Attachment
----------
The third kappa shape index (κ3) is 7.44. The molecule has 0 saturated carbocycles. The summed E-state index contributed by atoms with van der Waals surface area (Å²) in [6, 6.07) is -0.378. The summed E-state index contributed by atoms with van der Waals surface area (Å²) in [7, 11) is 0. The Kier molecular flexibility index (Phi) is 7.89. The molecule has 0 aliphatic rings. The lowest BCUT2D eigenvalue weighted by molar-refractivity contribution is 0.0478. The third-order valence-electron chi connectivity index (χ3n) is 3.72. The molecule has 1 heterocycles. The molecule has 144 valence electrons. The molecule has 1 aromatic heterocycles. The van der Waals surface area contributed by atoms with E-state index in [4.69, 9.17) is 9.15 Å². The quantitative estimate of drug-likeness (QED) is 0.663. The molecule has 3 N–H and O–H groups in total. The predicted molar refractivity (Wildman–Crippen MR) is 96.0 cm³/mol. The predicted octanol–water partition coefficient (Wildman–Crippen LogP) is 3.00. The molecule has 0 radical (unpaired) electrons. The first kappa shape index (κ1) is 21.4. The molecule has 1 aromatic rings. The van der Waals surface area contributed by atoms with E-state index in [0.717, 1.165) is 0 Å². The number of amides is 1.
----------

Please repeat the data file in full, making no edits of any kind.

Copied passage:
The third kappa shape index (κ3) is 7.44. The molecule has 0 saturated carbocycles. The summed E-state index contributed by atoms with van der Waals surface area (Å²) in [6, 6.07) is -0.378. The summed E-state index contributed by atoms with van der Waals surface area (Å²) in [7, 11) is 0. The Kier molecular flexibility index (Phi) is 7.89. The molecule has 0 aliphatic rings. The lowest BCUT2D eigenvalue weighted by molar-refractivity contribution is 0.0478. The third-order valence-electron chi connectivity index (χ3n) is 3.72. The molecule has 1 heterocycles. The molecule has 144 valence electrons. The molecule has 1 aromatic heterocycles. The van der Waals surface area contributed by atoms with E-state index in [4.69, 9.17) is 9.15 Å². The quantitative estimate of drug-likeness (QED) is 0.663. The molecule has 3 N–H and O–H groups in total. The predicted molar refractivity (Wildman–Crippen MR) is 96.0 cm³/mol. The predicted octanol–water partition coefficient (Wildman–Crippen LogP) is 3.00. The molecule has 0 radical (unpaired) electrons. The first kappa shape index (κ1) is 21.4. The molecule has 1 aromatic rings. The van der Waals surface area contributed by atoms with E-state index in [0.717, 1.165) is 0 Å². The number of amides is 1.